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Its almost like a second injury

On Behalf of | May 21, 2016 | workers' compensation |

The police officer in Blair, Nebraska responded to the call, never imagining it would be his last. A man, apparently drunk, had struck a wall of a building. The man was slumped in his seat and did not seem to be breathing. The officer attempted to move him and he became agitated and began assaulting the officer, who during the fight suffered nerve damage to his neck when the man violently grabbed his head and wrenched it.

Two vertebrae had been damaged and since that day in 2007, he has suffered chronic pain. It took 11 months of therapy before he returned to duty. Then further deterioration required surgery, and then a second surgery last year. Because of continuing the pain, numbness, and permanent nerve damage in his arm, he could not return to duty. He was retired by the city from the force and then received the news that his medical insurance had ended.

Because the city cannot afford to keep injured workers on their insurance, he has been forced to buy insurance through his wife’s employer at $714 a month and that is better than the COBRA insurance that would cost about $2,000 per month.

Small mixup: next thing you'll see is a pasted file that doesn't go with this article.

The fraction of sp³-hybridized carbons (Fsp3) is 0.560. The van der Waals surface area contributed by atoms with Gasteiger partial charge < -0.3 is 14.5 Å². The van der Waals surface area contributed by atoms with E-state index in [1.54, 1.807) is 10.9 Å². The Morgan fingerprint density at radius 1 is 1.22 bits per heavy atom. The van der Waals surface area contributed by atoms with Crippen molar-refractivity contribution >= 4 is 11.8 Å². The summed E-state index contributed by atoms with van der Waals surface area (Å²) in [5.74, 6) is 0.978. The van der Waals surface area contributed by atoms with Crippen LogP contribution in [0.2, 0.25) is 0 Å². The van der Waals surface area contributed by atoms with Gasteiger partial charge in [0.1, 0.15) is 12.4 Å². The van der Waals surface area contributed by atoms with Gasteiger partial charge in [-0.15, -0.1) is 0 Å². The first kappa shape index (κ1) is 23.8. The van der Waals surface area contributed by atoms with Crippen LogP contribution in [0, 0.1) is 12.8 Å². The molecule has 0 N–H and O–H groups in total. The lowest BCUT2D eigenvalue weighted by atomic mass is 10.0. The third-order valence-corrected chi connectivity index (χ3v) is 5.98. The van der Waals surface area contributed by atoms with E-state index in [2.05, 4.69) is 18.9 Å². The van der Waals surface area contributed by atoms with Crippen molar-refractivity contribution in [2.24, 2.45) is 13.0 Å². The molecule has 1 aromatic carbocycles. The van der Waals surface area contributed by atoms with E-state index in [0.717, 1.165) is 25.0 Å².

He noted it was like “a second injury” and for injured workers, it can be a daunting prospect to make ends meet after a career ending injury like this. It is not just police officers who face this risk, but virtually everyone who works. You could fall, striking your head in a “freak” accident in virtually any workplace. If you drive, there are innumerable dangers that could lead to severe injuries and leave you disabled.

Workers in many occupations will face the same challenges as this former officer does after a workplace injury, as he attempts to obtain training to overcome his disability, deal with insurance costs and his medical treatment.

Source: enterprisepub.com, “Blair officer injured in line of duty loses health insurance after retirement,” Leeanna Ellis, May 11, 2016